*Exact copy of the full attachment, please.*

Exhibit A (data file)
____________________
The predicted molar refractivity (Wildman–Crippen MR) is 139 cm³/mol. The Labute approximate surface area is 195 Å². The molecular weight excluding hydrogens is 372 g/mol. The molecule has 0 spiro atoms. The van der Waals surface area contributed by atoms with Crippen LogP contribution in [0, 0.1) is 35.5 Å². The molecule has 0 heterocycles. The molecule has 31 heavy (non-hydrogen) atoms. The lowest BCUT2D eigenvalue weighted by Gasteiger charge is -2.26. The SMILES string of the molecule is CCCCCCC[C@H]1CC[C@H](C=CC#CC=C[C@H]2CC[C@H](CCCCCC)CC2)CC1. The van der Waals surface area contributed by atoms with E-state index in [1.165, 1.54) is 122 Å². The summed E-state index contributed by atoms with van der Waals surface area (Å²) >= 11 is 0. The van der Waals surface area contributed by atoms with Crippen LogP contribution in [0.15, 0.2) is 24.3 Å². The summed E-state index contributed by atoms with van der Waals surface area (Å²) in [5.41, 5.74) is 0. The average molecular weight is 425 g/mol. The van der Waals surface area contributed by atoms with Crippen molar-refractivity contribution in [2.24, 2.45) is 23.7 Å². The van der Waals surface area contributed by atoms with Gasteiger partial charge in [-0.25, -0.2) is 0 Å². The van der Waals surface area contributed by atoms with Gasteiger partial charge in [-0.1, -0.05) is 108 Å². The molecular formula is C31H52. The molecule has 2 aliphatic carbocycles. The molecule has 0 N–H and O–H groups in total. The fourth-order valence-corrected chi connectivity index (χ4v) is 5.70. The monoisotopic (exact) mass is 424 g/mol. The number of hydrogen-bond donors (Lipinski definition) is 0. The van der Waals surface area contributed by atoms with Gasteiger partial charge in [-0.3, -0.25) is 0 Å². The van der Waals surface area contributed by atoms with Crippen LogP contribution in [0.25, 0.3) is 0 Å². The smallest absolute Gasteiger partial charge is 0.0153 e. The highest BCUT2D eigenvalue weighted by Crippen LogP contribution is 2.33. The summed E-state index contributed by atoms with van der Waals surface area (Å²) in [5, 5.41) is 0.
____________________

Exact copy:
The predicted molar refractivity (Wildman–Crippen MR) is 139 cm³/mol. The Labute approximate surface area is 195 Å². The molecular weight excluding hydrogens is 372 g/mol. The molecule has 0 spiro atoms. The van der Waals surface area contributed by atoms with Crippen LogP contribution in [0, 0.1) is 35.5 Å². The molecule has 0 heterocycles. The molecule has 31 heavy (non-hydrogen) atoms. The lowest BCUT2D eigenvalue weighted by Gasteiger charge is -2.26. The SMILES string of the molecule is CCCCCCC[C@H]1CC[C@H](C=CC#CC=C[C@H]2CC[C@H](CCCCCC)CC2)CC1. The van der Waals surface area contributed by atoms with E-state index in [1.165, 1.54) is 122 Å². The summed E-state index contributed by atoms with van der Waals surface area (Å²) >= 11 is 0. The van der Waals surface area contributed by atoms with Crippen LogP contribution in [0.15, 0.2) is 24.3 Å². The summed E-state index contributed by atoms with van der Waals surface area (Å²) in [5.41, 5.74) is 0. The average molecular weight is 425 g/mol. The van der Waals surface area contributed by atoms with Crippen molar-refractivity contribution in [2.24, 2.45) is 23.7 Å². The van der Waals surface area contributed by atoms with Gasteiger partial charge in [-0.25, -0.2) is 0 Å². The van der Waals surface area contributed by atoms with Gasteiger partial charge in [-0.1, -0.05) is 108 Å². The molecular formula is C31H52. The molecule has 2 aliphatic carbocycles. The molecule has 0 N–H and O–H groups in total. The fourth-order valence-corrected chi connectivity index (χ4v) is 5.70. The monoisotopic (exact) mass is 424 g/mol. The number of hydrogen-bond donors (Lipinski definition) is 0. The van der Waals surface area contributed by atoms with Gasteiger partial charge in [-0.3, -0.25) is 0 Å². The van der Waals surface area contributed by atoms with Crippen LogP contribution in [0.25, 0.3) is 0 Å². The smallest absolute Gasteiger partial charge is 0.0153 e. The highest BCUT2D eigenvalue weighted by Crippen LogP contribution is 2.33. The summed E-state index contributed by atoms with van der Waals surface area (Å²) in [5, 5.41) is 0.